World War II raged from 1939 to 1945, with Axis powers vying against the Allies. The Axis included Germany, Japan and Italy and their allies; against them were the United Kingdom, the U.S., the Soviet Union, France and their allies. Among the large European nations not directly involved in the conflict was Spain, which had just struggled through a civil war. Spain maintained a policy of military neutrality through World War II due to complicated diplomatic policies heavily influenced by their civil war.

Neutrality versus Non-Belligerency

Antonio Marquina, writing in ''The American University International Law Review,'' distinguishes Spain’s policy of non-belligerency from genuine neutrality, because Spain provided economic and intelligence assistance to the Axis. General Francisco Franco headed Spain’s right-wing military dictatorship; Germany and Italy supported Franco’s side in the Spanish Civil War, and he remained sympathetic to them and their leaders, Adolf Hitler and Benito Mussolini. Franco signed the Protocol of Hendaya in 1940, which provided for close cooperation among the three governments.

Strategic Pressures

Early in the war, the Axis pressured Spain to seize control of strategically pivotal Gibraltar, a British holding since 1704. German advances in Egypt closed the Mediterranean Sea to the Allies in the east, and control of Gibraltar would close it from the west as well, cutting off British forces in North Africa. Franco delayed committing Spain to open warfare; he insisted Germany supply Spain with grain before he would agree to the assault on Gibraltar. By the summer of 1941, Germany had switched its focus from the south and west to the north and east, invading the Soviet Union, and pressure on Gibraltar eased.

Economic Pressures

As Axis negotiators worked to force Spain’s hand, Allied diplomats strove just as hard to keep Spain out of the war. Among their chief tools were economic incentives. In a combination of humanitarian support and strategic blockade, Portugal provided grain to ease a famine in Spain, while British and American oil companies reduced Spain’s access to petroleum. The Allies enacted trade sanctions that severely circumscribed Spanish exports while limiting Spanish imports of important products, including fertilizer. Under serious economic pressures after its civil war, Spain could not afford to further jeopardize its economy or food supply.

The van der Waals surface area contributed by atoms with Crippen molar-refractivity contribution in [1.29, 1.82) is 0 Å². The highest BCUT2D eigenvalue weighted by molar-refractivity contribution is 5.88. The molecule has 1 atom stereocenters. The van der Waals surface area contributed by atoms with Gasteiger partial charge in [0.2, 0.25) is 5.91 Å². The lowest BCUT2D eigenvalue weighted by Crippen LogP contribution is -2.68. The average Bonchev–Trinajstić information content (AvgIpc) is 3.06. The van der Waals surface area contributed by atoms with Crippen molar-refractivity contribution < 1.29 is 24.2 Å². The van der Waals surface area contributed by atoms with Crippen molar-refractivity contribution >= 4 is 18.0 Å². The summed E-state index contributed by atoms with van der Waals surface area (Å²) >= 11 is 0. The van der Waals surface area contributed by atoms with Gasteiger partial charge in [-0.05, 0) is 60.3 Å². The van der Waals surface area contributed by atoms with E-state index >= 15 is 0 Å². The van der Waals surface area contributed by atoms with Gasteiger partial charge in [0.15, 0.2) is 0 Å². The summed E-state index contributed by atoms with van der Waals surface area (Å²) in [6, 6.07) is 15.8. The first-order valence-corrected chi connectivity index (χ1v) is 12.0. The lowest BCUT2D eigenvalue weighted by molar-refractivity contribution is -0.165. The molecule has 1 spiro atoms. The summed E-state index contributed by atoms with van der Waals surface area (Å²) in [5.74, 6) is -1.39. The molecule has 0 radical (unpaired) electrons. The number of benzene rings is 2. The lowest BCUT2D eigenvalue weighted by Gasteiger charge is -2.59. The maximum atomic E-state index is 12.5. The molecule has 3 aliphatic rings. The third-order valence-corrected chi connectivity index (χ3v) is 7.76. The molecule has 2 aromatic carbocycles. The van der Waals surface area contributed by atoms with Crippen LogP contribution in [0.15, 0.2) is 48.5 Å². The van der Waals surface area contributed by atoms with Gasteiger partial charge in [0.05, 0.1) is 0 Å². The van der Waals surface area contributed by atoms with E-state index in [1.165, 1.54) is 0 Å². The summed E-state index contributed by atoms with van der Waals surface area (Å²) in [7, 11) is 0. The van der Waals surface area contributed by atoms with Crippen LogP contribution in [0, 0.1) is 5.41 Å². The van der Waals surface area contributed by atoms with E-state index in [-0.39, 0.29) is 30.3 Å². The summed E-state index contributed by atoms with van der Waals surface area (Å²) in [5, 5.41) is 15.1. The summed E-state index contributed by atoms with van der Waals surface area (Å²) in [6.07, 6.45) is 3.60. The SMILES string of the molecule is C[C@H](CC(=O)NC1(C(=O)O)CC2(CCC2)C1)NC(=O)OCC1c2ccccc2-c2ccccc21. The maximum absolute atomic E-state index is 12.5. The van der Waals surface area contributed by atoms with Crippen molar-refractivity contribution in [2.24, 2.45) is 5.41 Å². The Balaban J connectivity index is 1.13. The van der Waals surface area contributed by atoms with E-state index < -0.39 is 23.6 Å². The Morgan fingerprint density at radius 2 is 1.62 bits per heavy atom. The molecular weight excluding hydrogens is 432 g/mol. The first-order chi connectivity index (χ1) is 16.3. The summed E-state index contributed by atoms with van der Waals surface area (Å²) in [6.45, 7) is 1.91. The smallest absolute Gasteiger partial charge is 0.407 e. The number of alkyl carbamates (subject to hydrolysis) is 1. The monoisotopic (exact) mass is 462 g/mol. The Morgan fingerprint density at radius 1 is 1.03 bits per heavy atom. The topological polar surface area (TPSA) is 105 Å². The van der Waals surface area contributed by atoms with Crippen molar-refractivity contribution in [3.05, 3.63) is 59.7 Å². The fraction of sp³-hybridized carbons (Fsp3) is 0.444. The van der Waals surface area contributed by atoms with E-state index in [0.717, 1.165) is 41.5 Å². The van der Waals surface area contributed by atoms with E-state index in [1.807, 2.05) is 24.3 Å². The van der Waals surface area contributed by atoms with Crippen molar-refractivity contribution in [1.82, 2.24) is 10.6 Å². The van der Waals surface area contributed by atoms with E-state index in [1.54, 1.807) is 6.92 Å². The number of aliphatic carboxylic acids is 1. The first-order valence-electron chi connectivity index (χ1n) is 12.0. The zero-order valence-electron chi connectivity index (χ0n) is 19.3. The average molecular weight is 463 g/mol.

Political Pressures

Allied negotiators supported Franco’s political opponents, particularly the military leaders of the civil war; these men, according to Marquina’s analysis, represented a homegrown alternative to the Falange, the Franco-centric party supported by Germany and Italy. In 2013, the British government released previously secret documents revealing that British intelligence spent the equivalent of more than $200 million in bribes to such military leaders and other influential men, at the behest of MI6 agents and ambassador Sir Samuel Hoare. More public were the pressures brought by government figures like General Francisco Gómez-Jordana y Sousa, who became Foreign Minister in 1942; historian Stanley G. Payne calls him a “covert neutralist.” By the following year, the change in Axis military prospects and the pressures of covert and public diplomacy motivated Franco to reduce his support of the Axis and adopt a more genuine neutrality policy.